Archive for January 31st, 2012

September 25, 2012


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Three young heirs, imprisoned by an unscrupulous uncle, escaped—to the sea, to the streets, to faraway battle—awaiting the day when they would return to reclaim their birthright.

Sebastian Easton always vowed he would avenge his stolen youth and title. Now back in London, the rightful Duke of Keswick—returning from battle a wounded, hardened, changed man—cannot forget the brave girl who once rescued him and his brothers from certain death.

Lady Mary Wynne-Jones paid dearly for helping the imprisoned young Lords of Pembrook, and she remembers well the promise she made to Sebastian all those years ago: to meet him once more in the abbey ruins where they shared a bold, forbidden kiss. While Mary is betrothed now to another, a friendship forged with dark secrets cannot be ignored. Unexpected passion soon burns dangerously between them, tempting Sebastian to abandon his quest for retribution to fight for a love that could once again set him free.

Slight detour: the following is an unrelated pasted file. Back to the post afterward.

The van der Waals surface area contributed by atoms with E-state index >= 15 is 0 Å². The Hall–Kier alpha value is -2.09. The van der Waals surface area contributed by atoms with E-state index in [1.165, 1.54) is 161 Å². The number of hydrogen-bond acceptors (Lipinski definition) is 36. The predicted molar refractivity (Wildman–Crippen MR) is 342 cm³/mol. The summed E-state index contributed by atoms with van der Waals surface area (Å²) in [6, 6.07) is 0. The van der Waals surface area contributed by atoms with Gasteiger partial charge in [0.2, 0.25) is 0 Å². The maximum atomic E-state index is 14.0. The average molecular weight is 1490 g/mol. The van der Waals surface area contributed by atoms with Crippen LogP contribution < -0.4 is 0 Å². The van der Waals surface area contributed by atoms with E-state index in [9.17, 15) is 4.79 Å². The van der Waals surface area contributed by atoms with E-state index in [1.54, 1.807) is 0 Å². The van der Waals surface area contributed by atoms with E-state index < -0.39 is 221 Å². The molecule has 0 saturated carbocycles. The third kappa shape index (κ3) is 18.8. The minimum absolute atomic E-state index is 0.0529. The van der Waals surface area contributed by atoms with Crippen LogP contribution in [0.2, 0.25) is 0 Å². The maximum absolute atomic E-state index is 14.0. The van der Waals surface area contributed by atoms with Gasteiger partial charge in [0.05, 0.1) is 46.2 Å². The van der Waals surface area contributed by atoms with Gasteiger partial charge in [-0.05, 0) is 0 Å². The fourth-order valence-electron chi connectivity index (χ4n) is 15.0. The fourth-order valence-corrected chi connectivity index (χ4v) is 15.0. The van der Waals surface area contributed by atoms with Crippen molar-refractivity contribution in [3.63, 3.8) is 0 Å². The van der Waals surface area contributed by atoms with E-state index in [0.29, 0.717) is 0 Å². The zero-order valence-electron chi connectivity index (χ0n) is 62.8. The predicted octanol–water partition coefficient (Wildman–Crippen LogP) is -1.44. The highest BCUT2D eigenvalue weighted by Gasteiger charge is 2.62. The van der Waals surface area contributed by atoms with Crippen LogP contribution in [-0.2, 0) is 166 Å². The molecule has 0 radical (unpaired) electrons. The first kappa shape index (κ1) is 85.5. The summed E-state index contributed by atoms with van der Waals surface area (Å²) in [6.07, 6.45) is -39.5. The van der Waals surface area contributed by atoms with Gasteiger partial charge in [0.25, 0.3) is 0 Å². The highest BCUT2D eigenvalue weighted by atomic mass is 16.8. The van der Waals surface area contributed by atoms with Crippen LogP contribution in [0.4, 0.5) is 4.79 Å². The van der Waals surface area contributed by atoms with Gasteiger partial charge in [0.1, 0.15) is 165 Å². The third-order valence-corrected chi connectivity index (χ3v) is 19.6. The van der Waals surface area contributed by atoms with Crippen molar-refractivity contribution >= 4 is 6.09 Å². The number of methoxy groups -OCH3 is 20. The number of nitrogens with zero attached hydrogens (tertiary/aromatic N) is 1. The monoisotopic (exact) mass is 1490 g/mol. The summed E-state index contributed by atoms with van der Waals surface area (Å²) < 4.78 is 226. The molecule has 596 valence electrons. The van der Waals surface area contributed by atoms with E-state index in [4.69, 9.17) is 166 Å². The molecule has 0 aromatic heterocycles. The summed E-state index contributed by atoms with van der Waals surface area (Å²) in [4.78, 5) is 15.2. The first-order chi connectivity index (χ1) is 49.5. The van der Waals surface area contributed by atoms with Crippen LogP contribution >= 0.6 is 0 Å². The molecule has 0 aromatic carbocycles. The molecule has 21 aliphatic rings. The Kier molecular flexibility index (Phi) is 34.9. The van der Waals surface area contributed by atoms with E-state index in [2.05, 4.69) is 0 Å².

An Interview with Lorraine Heath

Questions Provided by Sebastian Easton, the Duke of Keswick

Keswick: Hmm. We’ll let’s see here. Where to begin? At the beginning, I suppose. So where did this premise for the Lost Lords of Pembrook come from? Why lock my brothers and me in a cold, dark tower?